Metr 430 Handout:  Lagrangian and Eulerian Derivatives

The total derivative relates the relationship of the derivative (or total  infinitesmal change) of a variable to the partial contributions or indirect  infinitesmal dependencies.  To put it in meteorological terms, the total derivative measures the change of the value of a variable in a fluid parcel and relates that change to the change measured at a fixed location and the distribution of the variable in three-dimensional space.

Consider the total change of a variable f which can change in time and along the cartesian coordinate axes:

(1)

Using rules of calculus, one can divide by the differential dt.

(2)

But the definition of the wind components in the cartesian coordinate system is:

u = dx/dt, v=dy/dt and w=dz/dt                           (3)

Substitute (3) into (2) and we have the equation for the Lagrangian Derivative.

(4)

Commonly, in weather forecasting, equation (4) is solved for the local derivative.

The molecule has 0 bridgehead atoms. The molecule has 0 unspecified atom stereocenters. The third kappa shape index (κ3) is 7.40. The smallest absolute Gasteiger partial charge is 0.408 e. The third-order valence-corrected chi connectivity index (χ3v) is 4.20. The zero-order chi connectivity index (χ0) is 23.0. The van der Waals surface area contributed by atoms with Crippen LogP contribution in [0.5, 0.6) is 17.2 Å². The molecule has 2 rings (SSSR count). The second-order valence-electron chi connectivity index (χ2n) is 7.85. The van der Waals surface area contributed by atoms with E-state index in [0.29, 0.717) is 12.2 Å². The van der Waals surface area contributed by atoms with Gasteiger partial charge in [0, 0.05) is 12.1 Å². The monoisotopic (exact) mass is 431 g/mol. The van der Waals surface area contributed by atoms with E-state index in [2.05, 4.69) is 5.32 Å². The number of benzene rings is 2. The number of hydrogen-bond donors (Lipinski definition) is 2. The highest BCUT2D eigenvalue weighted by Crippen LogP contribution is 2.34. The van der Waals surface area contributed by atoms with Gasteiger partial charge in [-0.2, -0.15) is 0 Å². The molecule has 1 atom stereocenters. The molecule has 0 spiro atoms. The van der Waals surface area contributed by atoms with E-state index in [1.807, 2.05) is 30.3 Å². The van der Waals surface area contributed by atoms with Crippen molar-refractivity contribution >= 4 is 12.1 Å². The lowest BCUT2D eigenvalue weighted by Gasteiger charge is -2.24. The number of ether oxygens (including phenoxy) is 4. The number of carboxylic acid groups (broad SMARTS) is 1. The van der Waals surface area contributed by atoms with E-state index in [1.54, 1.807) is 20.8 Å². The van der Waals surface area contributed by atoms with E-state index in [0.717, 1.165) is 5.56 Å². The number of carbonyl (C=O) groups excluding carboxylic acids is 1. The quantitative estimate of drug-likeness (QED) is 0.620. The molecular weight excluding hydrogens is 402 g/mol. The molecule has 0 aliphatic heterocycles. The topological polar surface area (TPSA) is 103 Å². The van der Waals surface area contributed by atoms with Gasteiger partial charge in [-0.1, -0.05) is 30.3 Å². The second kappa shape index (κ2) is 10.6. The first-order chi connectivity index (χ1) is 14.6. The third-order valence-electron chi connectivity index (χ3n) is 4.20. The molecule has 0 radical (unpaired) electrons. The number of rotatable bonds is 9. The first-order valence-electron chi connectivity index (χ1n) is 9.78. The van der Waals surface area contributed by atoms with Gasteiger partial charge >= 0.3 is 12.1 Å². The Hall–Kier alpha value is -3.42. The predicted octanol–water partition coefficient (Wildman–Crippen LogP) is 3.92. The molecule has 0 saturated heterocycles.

(5)

Any variable can be substituted for f.  For example, temperature or T.

(6)

or solving for the local derivative,

(7)

Equation (7) is called the simplified Temperature Tendency equation.  It relates the temperature observed by a thermometer at a fixed location in an air column to the advection of temperature into air column and the changes in temperature as the air parcels move towards the fixed location.

Equation (7) can be used to calculate the rate of change of temperature at a fixed location.    To determine the change in temperature over a fixed time interval, equation (7) must be multiplied by the total time period over which the changes quantified in (7) occur, as shown in equation (8)  This, then, can be algebraically added to the initial temperature at the location to obtain a forecast temperature

(8)

Say that the temperature at San Francisco International Airport (SFO) is changing at a constant rate of -0.5 oC /hr.

1.    What is the net temperature change at SFO at the end of that 6 hour period?

2.    What are the symbolic forms of -0.5 oC /hr and 6 hours (in differential calculus notation)?

3.    What is the symbolic form of the expression you used to answer this question, in differential calculus notation?

4.    Now, suppose that you know that radiative cooling is responsible for about 1oC of the cooling that occurred in that 6 hour period.  What was total contribution of temperature advection to the temperature change (over the 6 hours) that occurred?